When a company is noticed for a deposition, it has a duty to prepare its witnesses to fully and unevasively answer questions about the designated subject matters. Companies may not realize, though, that the preparation must include not only facts known to the company, but also facts known uniquely by the company’s attorney. These facts, even if discovered solely through the company’s attorney’s efforts, are discoverable and are not protected by the work product doctrine.
Often, corporate witnesses (and sometimes even legal counsel) believe that any discussions with attorneys regarding the deposition topics are off-limits. But, no matter how much time a corporate witness spends preparing, by looking at documents, talking with other employees, reading deposition transcripts, and seeking information from third parties, the witness will, most likely, also meet with the company’s attorneys to prepare. To the extent the attorneys convey any facts to the witness that are relevant to the deposition topics, those facts are discoverable and are not protected by either the attorney-client privilege or the work product doctrine. (Of course, the attorney’s mental impressions, opinions, and strategy may remain protected.) And, though it happens all the time, it is improper for the defending attorney to instruct the corporate witness to not answer questions about those facts on the ground of privilege.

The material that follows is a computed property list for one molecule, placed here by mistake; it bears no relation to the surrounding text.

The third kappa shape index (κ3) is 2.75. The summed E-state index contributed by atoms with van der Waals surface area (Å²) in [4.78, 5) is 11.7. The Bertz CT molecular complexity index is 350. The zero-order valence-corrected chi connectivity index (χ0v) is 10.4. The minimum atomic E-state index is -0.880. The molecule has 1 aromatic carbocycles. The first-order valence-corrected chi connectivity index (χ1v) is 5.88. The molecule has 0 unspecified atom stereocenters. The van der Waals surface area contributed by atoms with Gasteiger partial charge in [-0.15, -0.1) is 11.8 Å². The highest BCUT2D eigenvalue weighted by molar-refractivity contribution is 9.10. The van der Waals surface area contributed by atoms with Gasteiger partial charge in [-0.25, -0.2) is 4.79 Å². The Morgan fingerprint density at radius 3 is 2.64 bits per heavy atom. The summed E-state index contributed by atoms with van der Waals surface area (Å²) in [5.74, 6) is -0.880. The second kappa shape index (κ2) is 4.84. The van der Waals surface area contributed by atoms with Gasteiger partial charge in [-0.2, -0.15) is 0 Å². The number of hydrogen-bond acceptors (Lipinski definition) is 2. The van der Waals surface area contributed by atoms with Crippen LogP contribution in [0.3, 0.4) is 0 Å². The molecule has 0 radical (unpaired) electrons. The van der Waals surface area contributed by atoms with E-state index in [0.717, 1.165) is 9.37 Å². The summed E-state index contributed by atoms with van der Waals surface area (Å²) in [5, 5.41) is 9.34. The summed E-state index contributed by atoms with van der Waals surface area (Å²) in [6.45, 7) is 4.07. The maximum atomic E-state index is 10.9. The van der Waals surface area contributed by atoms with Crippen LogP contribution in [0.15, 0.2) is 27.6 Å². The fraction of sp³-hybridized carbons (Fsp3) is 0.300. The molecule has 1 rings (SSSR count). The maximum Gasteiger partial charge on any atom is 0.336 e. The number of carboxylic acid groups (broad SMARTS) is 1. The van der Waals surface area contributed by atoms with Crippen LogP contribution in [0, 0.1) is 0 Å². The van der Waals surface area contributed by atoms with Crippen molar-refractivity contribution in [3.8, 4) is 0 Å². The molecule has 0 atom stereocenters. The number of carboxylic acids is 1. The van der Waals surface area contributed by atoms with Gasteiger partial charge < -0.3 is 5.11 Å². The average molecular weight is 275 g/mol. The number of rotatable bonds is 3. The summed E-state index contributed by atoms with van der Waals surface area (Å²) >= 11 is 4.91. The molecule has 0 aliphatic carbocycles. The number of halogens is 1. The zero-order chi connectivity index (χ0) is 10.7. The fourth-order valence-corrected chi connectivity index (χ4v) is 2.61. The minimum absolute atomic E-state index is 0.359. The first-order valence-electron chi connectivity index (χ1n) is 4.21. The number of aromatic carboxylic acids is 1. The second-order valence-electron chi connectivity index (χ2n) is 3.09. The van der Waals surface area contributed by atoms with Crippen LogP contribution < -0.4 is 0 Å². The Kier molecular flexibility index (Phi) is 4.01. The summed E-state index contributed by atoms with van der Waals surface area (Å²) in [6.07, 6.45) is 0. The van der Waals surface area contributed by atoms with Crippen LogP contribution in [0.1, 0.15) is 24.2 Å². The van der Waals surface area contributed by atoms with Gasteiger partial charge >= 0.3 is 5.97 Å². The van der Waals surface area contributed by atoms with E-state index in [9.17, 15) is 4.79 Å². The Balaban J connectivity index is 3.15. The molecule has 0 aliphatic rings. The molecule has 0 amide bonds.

The notion that facts conveyed to a corporate designee through counsel are discoverable and not protected by any privilege should be uncontroversial enough. In the 30(b)(6) context, however, counsel may actually have an affirmative duty to educate the witness with facts the attorney knows so that those facts can be revealed in the deposition. If the company’s attorney knows something factual that is relevant to a noticed topic that others at the corporation do not know (and thus cannot prepare the witness on), then the corporation’s counsel must inform the witness of those facts for the purposes of testifying. This holds true even where the facts the lawyer obtained are the result of her own independent investigation and inquiry—what some practitioners may consider to be their protected, investigative work product.
Thus, in preparing a Rule 30(b)(6) corporate deponent, both counsel and the company should be mindful of what facts the attorney may know that need to be imparted so that the witness is thoroughly prepared. Counsel should also caution the witness to stay on the path of concrete facts so that she does not inadvertently cross over into counsel’s mental impressions and strategy. Where that line needs to be drawn should be a part of any preparation session.